So what can you do with a science degree?
Meet science grad Jim Peebles, Physics major, [B.Sc. (Hons)/58, D.Sc./89], Albert Einstein Professor of Science, Emeritus, Princeton University
Jim Peebles’ brilliant career as a physicist specializing in cosmology began with what was in certain ways a gamble.
In the early 1960s, he’d aligned himself with a small group of scientists who were following developing evidence that the universe began with the Big Bang and that thermal radiation left over from it might be detectable and help test this theory. Other scientists, however, disagreed, arguing among other things that the universe had no end or beginning.
Although evidence began pointing towards the Big Bang in the late 1960s, Peebles says there were times when he too had doubts.
“For several years, I was writing papers on this subject but feeling very uneasy,” recalls Peebles, the Albert Einstein Professor of Science Emeritus at Princeton University. “I wondered whether perhaps I should spend more time on the solid limb than the speculative one.”
Science for Peebles is in some ways like a mature tree: there are the thick, sturdy branches of well-established knowledge that stretch out and offer rewarding, if not always exciting, careers. Then there are the younger, more fragile branches that may or may not bear out the weight of new theories that offer the opposite: exciting, if not necessarily rewarding careers.
Peebles has tried both these paths and believes each has its value.
“If you go out on the well-established branches, you’ll maybe add a decimal place or if you’re dead lucky, you’ll stumble across something,” says Peebles. “But your odds of finding something really new are much improved if you’re willing to gamble—but of course, you’re gambling. You’re spending a lot of your time on an idea that may be fallacious.”
Fortunately, Peebles and his colleagues were right about their prediction, and their work led to the recognition in 1965 of a sea of radiation left over from the Big Bang. Still, it wasn’t until some 25 years later that two different groups of researchers—one with an instrument on a satellite and the other with an instrument on a rocket—were finally able to corroborate the theory.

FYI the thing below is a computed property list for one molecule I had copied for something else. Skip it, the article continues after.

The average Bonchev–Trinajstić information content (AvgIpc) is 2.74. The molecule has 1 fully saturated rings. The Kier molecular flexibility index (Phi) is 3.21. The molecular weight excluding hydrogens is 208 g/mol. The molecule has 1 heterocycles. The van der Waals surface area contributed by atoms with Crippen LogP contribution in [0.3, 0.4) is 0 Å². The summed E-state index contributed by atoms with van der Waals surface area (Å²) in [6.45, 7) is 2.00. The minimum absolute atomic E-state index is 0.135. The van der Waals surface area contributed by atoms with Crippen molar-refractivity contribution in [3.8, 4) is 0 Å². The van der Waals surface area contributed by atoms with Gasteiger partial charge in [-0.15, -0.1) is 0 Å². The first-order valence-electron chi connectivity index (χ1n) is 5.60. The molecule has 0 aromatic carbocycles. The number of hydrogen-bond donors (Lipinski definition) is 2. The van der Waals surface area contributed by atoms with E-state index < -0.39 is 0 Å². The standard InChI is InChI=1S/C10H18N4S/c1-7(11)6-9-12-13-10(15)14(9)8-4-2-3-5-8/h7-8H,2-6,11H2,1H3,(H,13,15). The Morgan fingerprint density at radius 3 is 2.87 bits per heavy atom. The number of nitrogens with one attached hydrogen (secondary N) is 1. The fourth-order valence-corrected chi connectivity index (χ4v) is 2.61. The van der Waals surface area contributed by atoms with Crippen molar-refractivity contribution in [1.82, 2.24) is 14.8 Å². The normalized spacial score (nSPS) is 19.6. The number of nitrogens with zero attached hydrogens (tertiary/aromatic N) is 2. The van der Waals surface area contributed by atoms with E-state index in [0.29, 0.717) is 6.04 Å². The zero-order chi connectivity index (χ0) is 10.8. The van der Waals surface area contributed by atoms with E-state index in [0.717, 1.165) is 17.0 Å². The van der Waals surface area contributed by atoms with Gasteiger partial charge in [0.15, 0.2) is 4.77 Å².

“Now, I think the network of evidence for the hot Big Bang is so well crossed-checked, so tight, that I think it’s established,” says Peebles. “Yes, there was a Big Bang, Virginia.”
Peebles grew up in Winnipeg and as a child spent time in his father’s basement workshop.
“That’s probably where I got interested in mechanics, electronics, magnetism, etc.,” he says.
Still, he spent much of his grade school days day-dreaming.
“I was a smart ass until I got to the University of Manitoba,” he says. “I had my first shock being among people who knew more than me.”
Prior to university, Peebles wasn’t aware that physics was an actual field of study. He took two years of engineering before a friend convinced him he’d be happier if he switched to the physics classes he enjoyed so much.
“The classical physics that has stood me in good stead here, much of it I learned at the University of Manitoba,” he recalls from his office at Princeton.
Peebles decided to head to Princeton on the advice of Ken Standing, one of Peebles’ physics professors and himself a Princeton grad. By then, Peebles was interested in an academic career, so he boarded a train for New Jersey with his wife Alison, whom he’d also met at the U of M.
It took a few months before he embraced the subjects he became famous for, however.
“I arrived not being at all interested in doing research in cosmology, astrophysics and gravity physics,” says Peebles. “I was keen on quantum physics and the quantum theory of particle physics.”
That, however, changed when he began attending Robert Dicke’s Friday night research group meetings. It was Dicke who proposed looking for thermal radiation left from a hot Big Bang. Peebles says Dicke casually suggested that two young members of his research group, David Wilkinson and Peter Roll, build an instrument to look for the radiation while Peebles should think about the theoretical implications of finding it—or not.
A few years after the identification of thermal radiation, Peebles wrote the seminal book Physical Cosmology. It was a new style of book on cosmology because it included actual experiments that helped make cosmology a broadly-based physical science.
Peebles says he wrote the text because his colleague John Wheeler was so impressed with a graduate course on cosmology Peebles was teaching that he urged Peebles to write a book about it. Peebles obliged, but only after Wheeler threatened to sit in on the classes and write the book himself.
“I do have strong tendency to leave well enough alone,” says Peebles. “Luckily, I’ve always been surrounded by people who wouldn’t let me get away with it.”
Peebles has since made critical contributions to the theories of dark matter and dark energy, as well as to big bang nucleosynthesis. When asked how young scientists can achieve similar levels of success in their careers, Peebles harkens back to the tree.
“Consider balancing your career between the two limbs: the sturdy one that’s maybe dull and the shaky one that may break off,” he says. “Try both directions. They both can be rewarding, but the shaky limb can be fun. Truly.”